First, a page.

Children’s Mental Health Week 2021

Today marks the start of Children’s Mental Health Week so I have a week of posts planned all about the subject. Obviously, mental health is one of my passions. Added into this, the pandemic and the toll that lockdown is taking on our children, and I feel this week is more important than ever.

The theme of this year’s week is EXPRESS YOURSELF. This is a great opportunity to get your children talking about their feelings creatively. This could happen through art, drama, music, poetry, wiring, dance or photography. Place2Be’s Children’s Mental Health Week website has lots of great resources for parent’s to download and print, for both primary and secondary age children. There is also a section with tips and support for parents and carers.

Obviously in the current situation, the mental health impact of lockdowns and the pandemic has been on many people’s minds. However, equipping our children with good habits and tools to help them thrive, not just as children but as adults, is super important all of the time.

Here are just a few tips which may help you support your children during the current lockdown and beyond:

  • Stick to a routine – keeping some semblance of a routine during the week will really help your children… and you! Getting up, dressed, eating healthily at the correct times, doing school work as well as making sure there are times to do fun stuff is super important. Not only will it help your children when they do get back to school but it will really help change your mood. I talk a lot about routine for people with chronic illnesses. Not being in work currently due to my health, it would be easy to stay in my PJs all day and spend hours in bed. Although the odd PJ day is great and I fully encourage it on occasion, spending every day like this really depletes my mood and leaves me feeling even more fatigued. Obviously some days, I don’t have a choice, as I am just too poorly to do a lot else, but I see a marked improvement when I do get dressed and stick to a routine.
  • Keep your bedtime routine – As with the point above about a daily routine, sticking to a good bedtime routine is super important as well. Sleep is essential for children, not only to feel rested and ready for the following day, but also to grow! Although the boys are playing on their devices much more at the moment, I try and make sure they have some wind down time before bed and we always spend 20 minutes reading together before they go to sleep.
  • Get outside – This is so much harder at the moment thanks to the awful weather we have had. During the first lockdown the weather was so much better and we could spend time out of the house for our allotted exercise as well as unlimited time in our garden. Although you may have to lessen the time and wrap up a lot more, it is still super important to get out for a bit of exercise and fresh air. I took little lady for a bike ride last weekend and although she ended up covered in mud, she came home happy and we had a lovely hot chocolate to warm up. Riley absolutely loved the snow we had recently and we spent time building a snowman, having snowball fights and making snow angels.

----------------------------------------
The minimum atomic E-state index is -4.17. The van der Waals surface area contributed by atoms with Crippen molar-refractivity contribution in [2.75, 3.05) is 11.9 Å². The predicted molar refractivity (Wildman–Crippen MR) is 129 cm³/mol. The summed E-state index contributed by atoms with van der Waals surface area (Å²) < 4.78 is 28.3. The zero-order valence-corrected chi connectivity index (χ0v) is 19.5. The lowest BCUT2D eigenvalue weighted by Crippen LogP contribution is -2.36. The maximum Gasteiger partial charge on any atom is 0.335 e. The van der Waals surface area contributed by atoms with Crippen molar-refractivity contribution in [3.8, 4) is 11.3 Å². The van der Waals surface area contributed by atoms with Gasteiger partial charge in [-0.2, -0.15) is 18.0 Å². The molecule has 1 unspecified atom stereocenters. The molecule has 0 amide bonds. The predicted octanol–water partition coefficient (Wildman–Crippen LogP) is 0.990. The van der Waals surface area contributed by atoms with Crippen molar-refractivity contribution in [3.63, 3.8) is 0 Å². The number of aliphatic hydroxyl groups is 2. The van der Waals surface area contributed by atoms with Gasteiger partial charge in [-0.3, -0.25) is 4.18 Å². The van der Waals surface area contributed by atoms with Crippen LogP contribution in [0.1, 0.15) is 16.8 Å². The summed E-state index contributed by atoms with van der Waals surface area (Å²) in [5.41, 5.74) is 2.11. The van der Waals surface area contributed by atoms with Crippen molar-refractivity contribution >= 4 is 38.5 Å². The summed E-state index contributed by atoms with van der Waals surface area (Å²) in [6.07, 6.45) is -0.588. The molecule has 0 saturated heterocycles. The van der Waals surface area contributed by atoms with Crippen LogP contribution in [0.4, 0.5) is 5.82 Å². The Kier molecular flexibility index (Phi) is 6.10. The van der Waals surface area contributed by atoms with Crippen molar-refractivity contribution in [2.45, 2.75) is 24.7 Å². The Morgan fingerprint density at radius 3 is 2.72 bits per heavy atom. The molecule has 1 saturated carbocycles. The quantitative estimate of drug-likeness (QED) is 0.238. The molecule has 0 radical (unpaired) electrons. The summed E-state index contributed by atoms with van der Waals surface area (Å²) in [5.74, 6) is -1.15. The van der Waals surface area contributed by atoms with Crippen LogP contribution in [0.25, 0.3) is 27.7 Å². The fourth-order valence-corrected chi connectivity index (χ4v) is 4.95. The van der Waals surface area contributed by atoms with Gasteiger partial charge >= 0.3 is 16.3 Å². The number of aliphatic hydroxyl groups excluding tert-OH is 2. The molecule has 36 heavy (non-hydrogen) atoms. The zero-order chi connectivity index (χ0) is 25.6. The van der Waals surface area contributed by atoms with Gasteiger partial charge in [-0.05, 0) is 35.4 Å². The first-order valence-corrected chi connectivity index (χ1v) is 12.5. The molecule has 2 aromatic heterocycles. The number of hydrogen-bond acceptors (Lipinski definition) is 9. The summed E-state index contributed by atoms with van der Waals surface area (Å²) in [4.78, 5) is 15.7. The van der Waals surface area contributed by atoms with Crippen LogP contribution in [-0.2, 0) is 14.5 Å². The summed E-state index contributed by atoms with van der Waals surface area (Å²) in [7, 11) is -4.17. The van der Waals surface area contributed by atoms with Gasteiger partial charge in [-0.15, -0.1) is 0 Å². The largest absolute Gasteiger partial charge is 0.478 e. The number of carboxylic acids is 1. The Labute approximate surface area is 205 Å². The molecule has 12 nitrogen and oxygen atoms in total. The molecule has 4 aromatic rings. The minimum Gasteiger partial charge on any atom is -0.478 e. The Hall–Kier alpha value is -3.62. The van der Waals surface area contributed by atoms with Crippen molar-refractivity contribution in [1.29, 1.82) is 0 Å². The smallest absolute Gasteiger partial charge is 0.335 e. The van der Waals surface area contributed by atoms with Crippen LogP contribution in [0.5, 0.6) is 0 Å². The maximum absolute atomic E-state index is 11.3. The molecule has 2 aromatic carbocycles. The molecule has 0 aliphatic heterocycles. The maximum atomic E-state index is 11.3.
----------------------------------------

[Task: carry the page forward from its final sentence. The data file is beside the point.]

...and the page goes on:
• Listen – Listening, and I mean really listening is so important not just now but always. Ask your children regularly about how they feel so they get used to talking abbot feelings. Another great tip is to make sure you share your feelings with your children. Admit the bad as well as the good – that the lockdown is making you feel frustrated and lonely. Tell them you didn’t sleep very well last night so you feel a bit grumpy. They learn the most from following your lead. By telling them often that you are fine when your body language or demeanour is demonstrating anything but that, will just confuse them and make them believe you should cover up more negative feelings. When you are having these conversations, don’t be doing other things like playing on your phone. Make sure your child knows that what they are telling you is important to you – even if it seems trivial, it may be a huge deal to them. Some problems we can’t fix unfortunately, while others we can help find a solution to, or at least find something that will help. Discuss the options and ideas with your child and help them find solutions for themselves.
  • Pay attention – children can find it hard at first to express their feelings and this means they can come out in different ways. Notice their behaviour and what they are doing – could it be a sign that something is going on? Maybe they aren’t sleeping well or acting out through their behaviour. Sometimes, they are just having an off day, but make sure you are aware of these changes so you can make sure that is all that is going on.
  • Encourage their interests – my boys love their devices and I am not going to lie, they have spent more time on them during lockdown. So much has been taken away from them, that I think they deserve to be able to have their own form of escape, just as we have the things we like and choose to do in our free time. I also love the fact that they still get to chat and play with their friends, who they are missing dreadfully at the moment. The boys have also wanted me to join in with them, lately, hence me learning to play Rocket League with them although I have drawn the line with Fortnite and FIFA! We have also done other fun things such as Lego projects, family quizzes, baking, board games, watched game shows and NASA lives.

Were you aware of Children’s Mental Health Week? I hope these tips were helpful, if you have anymore I would love to hear them in the comments! Take care and keep safe everyone,

2 Comments on “Children’s Mental Health Week 2021

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